Woodlands, Wildness & Red Squirrels

DSC_0029I am sure I understand what wood is all the more because I have spent three decades looking inside the wildness of its growth every time there is an opportunity for new discovery. Beyond this, I treasure the feel I get of being internally and externally restored from the weariness and that tired feeling I had when I walked away from the tyres and jangling keys and pockets filled with cellphones and stuff. Just gazing at the wrenched fibres inside the bark of this tree shows me more and more how little we know and that no one can really interpret or fully reconcile how one tree differs from another. DSC_0026I have read Bruce Hoadley’s book from cover to cover many many times since it first came out. I only have a handful of reference books of the thousand or so I have read that really make things work for me; perhaps a few more. DSC_0027You can look inside Understanding Wood here; but you should also get yourself a copy. It’s not too expensive and it is on my recommended reading list. Start at the intro and work through it page by page. You won’t regret it because you will learn so much.

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One thing that has been ever evident through the years has been the direct correlation between disintegration through rot and the power of wind, water and I am sure, other elements beyond our knowledge. Wind and water work together to first enter the tree at the point where divided stems fill with water and wind driven particles that compost in that crotch. A weak point develops and slowly rots into the wood inside. Beetles and worms do their work too. here you can see the initial rot in fully rotted entry. Following that came the newer area as the rots [permeates the fibres. Insects enter freely now and so too the bacteria and other parasitic workers. This is where good management can intercede in localized forestry and woodland management. If the rot is discovered early enough, limbs can be removed and the stem bolstered by limbing and sealing.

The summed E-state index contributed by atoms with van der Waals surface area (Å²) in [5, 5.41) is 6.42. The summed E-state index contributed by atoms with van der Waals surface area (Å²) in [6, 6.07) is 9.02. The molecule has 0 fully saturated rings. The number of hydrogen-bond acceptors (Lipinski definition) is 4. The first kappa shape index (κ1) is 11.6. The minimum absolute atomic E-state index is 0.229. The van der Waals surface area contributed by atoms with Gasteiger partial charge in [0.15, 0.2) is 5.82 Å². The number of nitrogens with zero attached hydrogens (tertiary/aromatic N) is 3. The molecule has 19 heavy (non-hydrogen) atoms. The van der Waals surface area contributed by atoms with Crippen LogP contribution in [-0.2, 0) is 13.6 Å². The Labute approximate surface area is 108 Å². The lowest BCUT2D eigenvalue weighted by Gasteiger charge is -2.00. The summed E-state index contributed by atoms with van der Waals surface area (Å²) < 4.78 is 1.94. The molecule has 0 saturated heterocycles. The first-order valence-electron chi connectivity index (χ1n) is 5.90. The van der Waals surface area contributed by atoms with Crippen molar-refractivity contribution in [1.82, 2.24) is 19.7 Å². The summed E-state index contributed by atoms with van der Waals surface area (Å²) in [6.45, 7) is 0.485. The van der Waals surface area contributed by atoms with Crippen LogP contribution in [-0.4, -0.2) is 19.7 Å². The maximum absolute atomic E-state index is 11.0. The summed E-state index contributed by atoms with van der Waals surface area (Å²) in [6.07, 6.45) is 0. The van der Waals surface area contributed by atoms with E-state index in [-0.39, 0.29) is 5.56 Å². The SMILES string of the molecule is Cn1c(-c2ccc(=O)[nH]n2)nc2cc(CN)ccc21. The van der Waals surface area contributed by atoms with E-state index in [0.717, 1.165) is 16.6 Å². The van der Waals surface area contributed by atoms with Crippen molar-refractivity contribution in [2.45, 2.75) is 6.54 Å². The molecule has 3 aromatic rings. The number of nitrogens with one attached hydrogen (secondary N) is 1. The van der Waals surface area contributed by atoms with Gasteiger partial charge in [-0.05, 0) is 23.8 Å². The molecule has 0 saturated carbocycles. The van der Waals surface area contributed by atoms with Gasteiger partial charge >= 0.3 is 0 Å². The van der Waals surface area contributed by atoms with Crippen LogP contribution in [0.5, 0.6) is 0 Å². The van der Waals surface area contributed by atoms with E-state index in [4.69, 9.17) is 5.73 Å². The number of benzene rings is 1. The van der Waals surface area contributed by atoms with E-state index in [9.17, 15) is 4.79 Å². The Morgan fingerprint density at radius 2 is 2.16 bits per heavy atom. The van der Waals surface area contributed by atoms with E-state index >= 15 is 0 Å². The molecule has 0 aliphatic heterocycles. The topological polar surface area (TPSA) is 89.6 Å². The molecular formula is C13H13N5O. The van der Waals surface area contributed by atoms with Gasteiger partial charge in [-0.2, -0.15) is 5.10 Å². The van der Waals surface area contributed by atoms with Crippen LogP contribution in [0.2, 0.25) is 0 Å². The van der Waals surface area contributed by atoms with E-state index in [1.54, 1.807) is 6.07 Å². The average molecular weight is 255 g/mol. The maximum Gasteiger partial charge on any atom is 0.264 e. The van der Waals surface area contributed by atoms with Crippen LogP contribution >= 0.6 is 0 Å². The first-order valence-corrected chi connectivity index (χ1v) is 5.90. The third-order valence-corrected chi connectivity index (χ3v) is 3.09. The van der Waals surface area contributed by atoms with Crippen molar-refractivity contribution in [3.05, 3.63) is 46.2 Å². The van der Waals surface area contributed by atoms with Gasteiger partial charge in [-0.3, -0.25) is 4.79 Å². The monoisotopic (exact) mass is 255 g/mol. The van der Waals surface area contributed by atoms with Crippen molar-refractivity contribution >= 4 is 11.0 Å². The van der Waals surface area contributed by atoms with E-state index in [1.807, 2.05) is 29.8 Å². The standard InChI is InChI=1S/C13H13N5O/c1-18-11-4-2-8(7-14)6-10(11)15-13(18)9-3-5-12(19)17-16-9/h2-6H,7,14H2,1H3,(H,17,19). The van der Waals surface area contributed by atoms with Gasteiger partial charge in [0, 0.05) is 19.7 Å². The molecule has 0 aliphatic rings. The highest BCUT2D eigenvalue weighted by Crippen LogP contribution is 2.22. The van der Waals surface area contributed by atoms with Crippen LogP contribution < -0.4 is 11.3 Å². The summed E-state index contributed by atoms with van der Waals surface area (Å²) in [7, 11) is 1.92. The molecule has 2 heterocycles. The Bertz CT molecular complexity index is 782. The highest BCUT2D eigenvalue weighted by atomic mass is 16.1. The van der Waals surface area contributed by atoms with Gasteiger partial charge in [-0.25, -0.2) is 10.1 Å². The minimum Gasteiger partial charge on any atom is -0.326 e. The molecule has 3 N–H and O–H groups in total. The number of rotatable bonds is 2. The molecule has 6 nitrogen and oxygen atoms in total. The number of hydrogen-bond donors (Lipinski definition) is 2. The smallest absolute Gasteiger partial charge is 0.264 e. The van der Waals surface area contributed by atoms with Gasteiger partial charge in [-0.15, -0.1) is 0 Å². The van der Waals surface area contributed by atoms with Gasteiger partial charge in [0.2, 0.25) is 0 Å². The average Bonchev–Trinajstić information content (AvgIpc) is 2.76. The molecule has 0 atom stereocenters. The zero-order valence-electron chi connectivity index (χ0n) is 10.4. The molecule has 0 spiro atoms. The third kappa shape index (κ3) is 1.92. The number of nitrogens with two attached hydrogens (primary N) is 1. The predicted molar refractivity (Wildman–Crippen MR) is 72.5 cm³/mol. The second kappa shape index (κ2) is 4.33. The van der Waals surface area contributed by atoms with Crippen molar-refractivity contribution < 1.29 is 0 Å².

Notice at the top of the remaining stem where the rot had started and weakness gradually established its hold…

…and then here on the start of one of the forks where the weakness was. Good wood nearer to the lens and gradient levels of rot up toward the farthest point5 feet further on

DSC_0016The point when wind intervenes by freakish storms simply exposes the weakness and drops the limbs or indeed the whole tree. The life of this tree is over. Unlike trees where the root continues and fresh branches sprout from the cambium, Hazel, for instance, recovery is impossible now. The beech tree snapped in two parts on two separate occasions, actually three. One forked off section snapped off two years ago and will soon be fully returned to the soil. Two sections dropped in the last two weeks of high winds.

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I like the concept of seeing into unsawn wood because I see better the internal structure in its many diverse and complex layers. It is impossible to peel the tree and the many years of growth; say like an onion. DSC_0037I wish that it could be disengaged so, to unlock the history lessons we could learn from inside the layers. Dendrochronological science has progressed so much through the decades, but, even so, I actually like the thought that we can make pieces of furniture from a tree, a boat, a longbow, a car frame and chassis, but we cannot make the tree. It’s sort of humbling really.